Date & Time: Nov 1, 2011 at 1439 LT
Type of aircraft:
Boeing 767-300
Operator:
Registration:
SP-LPC
Survivors:
Yes
Schedule:
Newark - Warsaw
MSN:
28656/659
YOM:
1997
Flight number:
LOT016
Country:
Poland
Region:
Europe
Crew on board:
10
Crew fatalities:
0
Pax on board:
221
Pax fatalities:
0
Other fatalities:
0
Total fatalities:
0
Captain / Total flying hours:
15980
Captain / Total hours on type:
13307
Copilot / Total flying hours:
9431
Copilot / Total hours on type:
1981
Aircraft flight hours:
85429
Aircraft flight cycles:
8002
Circumstances:
Thirty minutes after departure from Newark, crew informed their base in Warsaw that the central hydraulic system failed (hydraulic system C). On approach to Warsaw, crew completed the landing checklist but was unable to lower the gear. At 3,000 feet on approach, captain decided to abandon the descent and made a go around . During an 80 minutes holding circuit over Warsaw, a fighter pilot confirmed that all gear were not deployed and despite several troubleshooting, crew was unable to lower the gear. Eventually, it was decided to make a belly landing on runway 33. Following an uneventful approach, aircraft landed smoothly and skidded on runway, creating several sparks before coming to rest at 1439LT. All 231 occupants were evacuated safely and the company decided later that the aircraft was not repairable.
Probable cause:
The cause of the hydraulic leak and resulting failure was caused by the fracture of a flexible hydraulic hose connecting the brakes system of the right main gear with hydraulic system C. The fracture occurred in the area of a metal band around the tip of the hose. The nature of the crack suggests there was a stress relaxation resulting in material creep. The inner Kevlar lining of the pressure sleeve had signs of abrasions which according to the manufacturer suggests the hose had been repeatedly flexing as result of pressure changes, so that the manufacturer suspects the hose was not installed completely straight.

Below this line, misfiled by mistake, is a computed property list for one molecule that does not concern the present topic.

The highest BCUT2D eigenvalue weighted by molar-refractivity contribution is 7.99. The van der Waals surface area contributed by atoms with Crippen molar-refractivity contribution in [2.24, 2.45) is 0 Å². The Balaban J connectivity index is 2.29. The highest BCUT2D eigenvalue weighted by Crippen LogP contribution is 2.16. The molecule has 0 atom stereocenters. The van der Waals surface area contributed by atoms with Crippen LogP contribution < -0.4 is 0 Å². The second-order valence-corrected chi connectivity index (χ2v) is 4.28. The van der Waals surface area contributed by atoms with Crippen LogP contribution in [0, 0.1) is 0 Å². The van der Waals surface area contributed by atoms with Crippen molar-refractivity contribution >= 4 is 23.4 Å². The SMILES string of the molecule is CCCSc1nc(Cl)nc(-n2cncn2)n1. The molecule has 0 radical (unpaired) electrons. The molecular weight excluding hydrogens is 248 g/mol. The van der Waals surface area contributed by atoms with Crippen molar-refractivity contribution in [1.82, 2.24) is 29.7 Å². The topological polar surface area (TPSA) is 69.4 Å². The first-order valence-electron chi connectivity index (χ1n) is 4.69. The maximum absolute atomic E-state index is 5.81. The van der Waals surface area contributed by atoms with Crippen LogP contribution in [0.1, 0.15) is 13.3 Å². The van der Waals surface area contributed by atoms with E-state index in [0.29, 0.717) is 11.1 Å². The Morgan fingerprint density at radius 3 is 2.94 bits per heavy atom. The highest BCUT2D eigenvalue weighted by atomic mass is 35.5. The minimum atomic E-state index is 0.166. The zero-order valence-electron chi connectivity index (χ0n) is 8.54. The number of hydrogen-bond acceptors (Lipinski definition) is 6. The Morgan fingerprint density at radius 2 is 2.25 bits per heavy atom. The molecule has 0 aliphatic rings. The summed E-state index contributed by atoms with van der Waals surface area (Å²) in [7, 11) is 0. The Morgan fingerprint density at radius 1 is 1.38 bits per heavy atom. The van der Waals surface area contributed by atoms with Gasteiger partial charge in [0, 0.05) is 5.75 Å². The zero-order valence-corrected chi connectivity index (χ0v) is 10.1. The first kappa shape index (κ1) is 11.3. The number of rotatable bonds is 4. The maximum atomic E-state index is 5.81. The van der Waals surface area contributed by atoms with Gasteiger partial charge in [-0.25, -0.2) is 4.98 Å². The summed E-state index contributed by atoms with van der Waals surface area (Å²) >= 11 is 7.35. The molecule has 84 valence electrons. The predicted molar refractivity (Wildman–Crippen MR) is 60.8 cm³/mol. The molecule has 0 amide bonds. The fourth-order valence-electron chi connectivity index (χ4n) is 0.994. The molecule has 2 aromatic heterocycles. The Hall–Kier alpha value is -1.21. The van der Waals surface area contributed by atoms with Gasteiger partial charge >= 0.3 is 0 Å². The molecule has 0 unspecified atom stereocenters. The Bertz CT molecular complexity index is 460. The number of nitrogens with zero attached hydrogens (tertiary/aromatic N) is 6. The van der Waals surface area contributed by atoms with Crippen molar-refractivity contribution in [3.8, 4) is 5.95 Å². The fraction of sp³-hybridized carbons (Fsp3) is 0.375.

The hydraulic fluid was found to meet required specifications.
Following comparison of the alternate landing gear system with another aircraft with the circuit breaker C829 in both off and on positions, it was found that the alternate landing gear sequence would extend the gear with the circuit breaker in the on position, however, would not operate if the circuit breaker was in the off position.
The actuator was found operative.
The C829 circuit breaker was confirmed to not be indicated on the engine indications and crew alerting system (EICAS) and was not recorded by the black boxes.
Documentation (checklists) would turn attention towards that circuit breaker only if systems protected by the circuit breaker needed to be activated.
The checklist for loss of pressure in the central hydraulic system did not refer to the circuit breaker C829 leaving the crew without guidance if the first item to activate the alternate gear extension switch did not illuminate the "gear down" lights. The checklist did not include the possibility of the alternate gear extension failing at all.
The checklist for gear disagree also did not include the possibility of a failed alternate gear extension.
There was no checklist available at all in case of both primary and alternate gear extension had failed, e.g. a all gear up landing checklist.
Based on current technical evidence the investigation thus may conclude that the cause of the belly landing was the circuit breaker C829 in the off position. A separate issue will be to find out why the circuit breaker was off.

Source: AvHerald
Final Report:
SP-LPC.pdf13.83 MB